Rag sorting was carried out on the uppermost floors of the main building at Stowford Mill and was dirty and generally very unpleasant work. The first stage was a process called dusting whereby the incoming rags were placed in a rapidly revolving wirework cylinder. This was particularly unpleasant work, with reports that ‘the air was impregnated with dust sufficient to make a fog’. Due to the unpleasant nature of the operation, dusting was generally performed early in the morning. The rags, which included fustian (a hard-wearing twilled cloth), canvas and even corduroy were then cut and sorted. Standing at a wooden table inset with wire grating, women would place handfuls of rags on to the grating allowing any loose dirt to fall through. Using a sharp vertical knife which was fixed to the bench with the blade facing away, rags were cut into pieces by drawing the cloth towards the operator against the blade. Other offending items such as buttons and fastenings were removed, and hems and seams un-picked and the sewing thread discarded.
To the side of each table a box divided into compartments served to segregate the different qualities of rags. After the rags were sorted into the relevant grades, only what was termed ‘fine’ and ‘superfine’ quality rags were used in the manufacture of the finest writing grades of papers. Such terms would often be employed within the watermark to denote the grade of paper.
Every woman and girl’s work was distinguished by a unique number and carefully examined by overlookers. Anything failing to meet the standard was returned to the individual for further processing.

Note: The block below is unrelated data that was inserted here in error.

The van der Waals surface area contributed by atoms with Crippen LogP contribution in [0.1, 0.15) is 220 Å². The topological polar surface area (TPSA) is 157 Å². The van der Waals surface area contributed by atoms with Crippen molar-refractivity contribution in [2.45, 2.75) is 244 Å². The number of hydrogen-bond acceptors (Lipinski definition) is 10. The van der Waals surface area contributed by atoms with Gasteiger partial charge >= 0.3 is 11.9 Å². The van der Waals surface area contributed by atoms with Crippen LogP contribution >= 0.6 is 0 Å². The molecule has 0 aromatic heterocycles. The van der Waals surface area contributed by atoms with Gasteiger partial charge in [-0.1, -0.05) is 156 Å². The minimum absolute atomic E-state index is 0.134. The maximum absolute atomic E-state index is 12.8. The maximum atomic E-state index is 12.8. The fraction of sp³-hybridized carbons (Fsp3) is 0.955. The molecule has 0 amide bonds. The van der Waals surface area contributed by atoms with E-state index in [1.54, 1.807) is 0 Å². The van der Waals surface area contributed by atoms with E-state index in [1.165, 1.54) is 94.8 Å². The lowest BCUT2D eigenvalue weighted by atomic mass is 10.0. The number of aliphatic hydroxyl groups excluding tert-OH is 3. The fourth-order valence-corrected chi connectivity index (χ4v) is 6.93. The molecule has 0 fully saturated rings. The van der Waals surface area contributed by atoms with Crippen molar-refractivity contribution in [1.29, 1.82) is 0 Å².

It was not uncommon for family groups of women to be employed in the rag loft at Ivybridge. It was known that 3 generations of local families worked there, with one ‘rag girl’ clocking up an extraordinary 49 years of service!
It was normally the ambition of the rag girls to transfer to the cleaner environment of the ‘Salle’ as soon as they could; this was at the other end of the mill where the finished sheets of paper were sorted and counted.
Work in the salle was always carried out during the day shift, normally between the hours 8 am to 5 pm as it was generally considered that the sorting of the paper for quality defects could not be efficiently performed by artificial light. The salle in this respect was a large airy room flanked by a series of large windows allowing as much natural light to flood in as possible. The work required ‘a quick eye and light hands’ with women considered to be much more deft at it than men. Apart from sorting and counting the paper the salle was also the location where the paper was glazed. This was a final finishing process to render the paper surface super smooth. The process involved interleaving sheets between thin plates of highly polished copper and once in a pile passed between iron rolls to give the paper its final gloss. Each sheet was then carefully examined with any imperfect ones rejected. The paper would then be taken to the upper floor of the salle where further women would count the paper in quires (24 sheets). 20 quires would then become a ream (20 x 24 = 480 sheets). It would then be packed ready for despatch.